Avoiding the harmful effects of radiation
You will have seen in the “Inverse-square” remote experiment that the amount of radiation received from a radioactive source decreases quickly the further you are away. In fact the rate of decrease has a particular form called Inverse-square.
“Inverse-square” means that if you double the distance away, the amount of radiation is decreased by a factor of four (since 4 is 2 squared). “Inverse” means it decreases with distance (rather than increases), and “square” means it decreases by the square of the amount the distance increases!
What would happen if you tripled the distance?
Below are some real-life examples.
You might have heard about the Fukushima nuclear power accident in the news a few years ago. The Fukushima Daiichi nuclear accident occurred on the 12th of March 2011 in Japan. It was caused by a very large earthquake followed by a tsunami. The damage caused by the tsunami produced equipment failures that led to a nuclear meltdown and the release of radioactive material. Just like in Chernobyl, evacuation was necessary and an exclusion zone was set up to keep people a safe distance away.
Because of the way radiation intensity decreases with distance, creating an exclusion zone is a very effective way of minimising harm to the population.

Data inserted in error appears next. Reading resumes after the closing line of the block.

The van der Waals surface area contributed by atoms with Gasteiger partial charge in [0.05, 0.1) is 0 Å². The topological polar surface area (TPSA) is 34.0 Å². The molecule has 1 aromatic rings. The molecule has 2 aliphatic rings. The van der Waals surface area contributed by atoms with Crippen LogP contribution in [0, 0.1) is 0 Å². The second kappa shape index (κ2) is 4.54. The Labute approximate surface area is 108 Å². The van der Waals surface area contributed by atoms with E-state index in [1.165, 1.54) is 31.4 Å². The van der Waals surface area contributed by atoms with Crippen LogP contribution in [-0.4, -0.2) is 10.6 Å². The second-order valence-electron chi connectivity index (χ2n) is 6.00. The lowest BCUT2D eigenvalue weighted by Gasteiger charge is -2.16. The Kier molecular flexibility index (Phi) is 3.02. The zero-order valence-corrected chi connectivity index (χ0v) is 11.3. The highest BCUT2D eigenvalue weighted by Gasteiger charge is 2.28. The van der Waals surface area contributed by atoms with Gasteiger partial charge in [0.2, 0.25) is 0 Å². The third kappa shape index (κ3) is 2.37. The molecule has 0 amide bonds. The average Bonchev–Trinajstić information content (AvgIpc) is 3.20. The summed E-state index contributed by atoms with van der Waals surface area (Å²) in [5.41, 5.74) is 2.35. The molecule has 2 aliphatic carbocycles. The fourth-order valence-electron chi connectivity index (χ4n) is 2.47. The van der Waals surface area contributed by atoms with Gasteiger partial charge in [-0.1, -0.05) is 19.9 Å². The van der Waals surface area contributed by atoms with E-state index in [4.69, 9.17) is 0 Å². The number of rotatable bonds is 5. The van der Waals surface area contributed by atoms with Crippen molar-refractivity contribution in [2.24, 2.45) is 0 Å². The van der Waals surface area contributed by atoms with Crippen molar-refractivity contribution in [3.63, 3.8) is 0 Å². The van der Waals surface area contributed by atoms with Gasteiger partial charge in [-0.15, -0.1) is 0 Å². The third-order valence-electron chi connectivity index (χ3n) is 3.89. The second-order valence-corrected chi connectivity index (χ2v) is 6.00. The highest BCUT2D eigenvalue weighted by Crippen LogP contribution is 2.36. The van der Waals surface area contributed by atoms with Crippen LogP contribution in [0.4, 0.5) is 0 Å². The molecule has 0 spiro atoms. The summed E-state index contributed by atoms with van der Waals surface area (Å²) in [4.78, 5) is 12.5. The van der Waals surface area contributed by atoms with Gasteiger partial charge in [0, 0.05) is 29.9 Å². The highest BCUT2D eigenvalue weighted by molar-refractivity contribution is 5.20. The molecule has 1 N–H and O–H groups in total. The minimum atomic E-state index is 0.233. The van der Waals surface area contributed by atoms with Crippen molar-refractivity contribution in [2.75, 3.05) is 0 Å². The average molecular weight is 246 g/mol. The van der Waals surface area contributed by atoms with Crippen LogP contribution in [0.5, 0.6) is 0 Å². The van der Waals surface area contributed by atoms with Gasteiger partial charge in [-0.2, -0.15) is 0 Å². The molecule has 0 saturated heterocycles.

The Louis Slotin Incident
In 1946, to demonstrate to his colleagues how to initiate a nuclear reaction, Canadian physicist Louis Slotin placed two half spheres of Beryllium around a Plutonium core and held them apart with a screwdriver. As he was explaining that: “as long I keep the spheres apart, the reaction will not occur”, the screwdriver slipped and the spheres came in contact! The neutron reflecting Beryllium concentrated the neutrons emitted by the Plutonium core, initiating a fusion reaction. Tragically, the same Plutonium sphere had killed a close colleague only a year earlier.
Slotin died nine days after the accident after a series of agonising symptoms including massive blisters, intestinal paralysis and “a total disintegration of bodily functions”.
The three people closest to Slotin, Graves, Cieslicki and Young, died of a heart attack, leukaemia and bone marrow disease over the next 30 years. All of those deaths could be linked to the acute radiation poisoning they received that day.
Those standing further away from the “experiment”, such as Schreiber and Perlman standing by the door, received much less radiation than those at the front. Being three times further away meant they actually received 9 times less radiation, which made the difference between surviving and not surviving.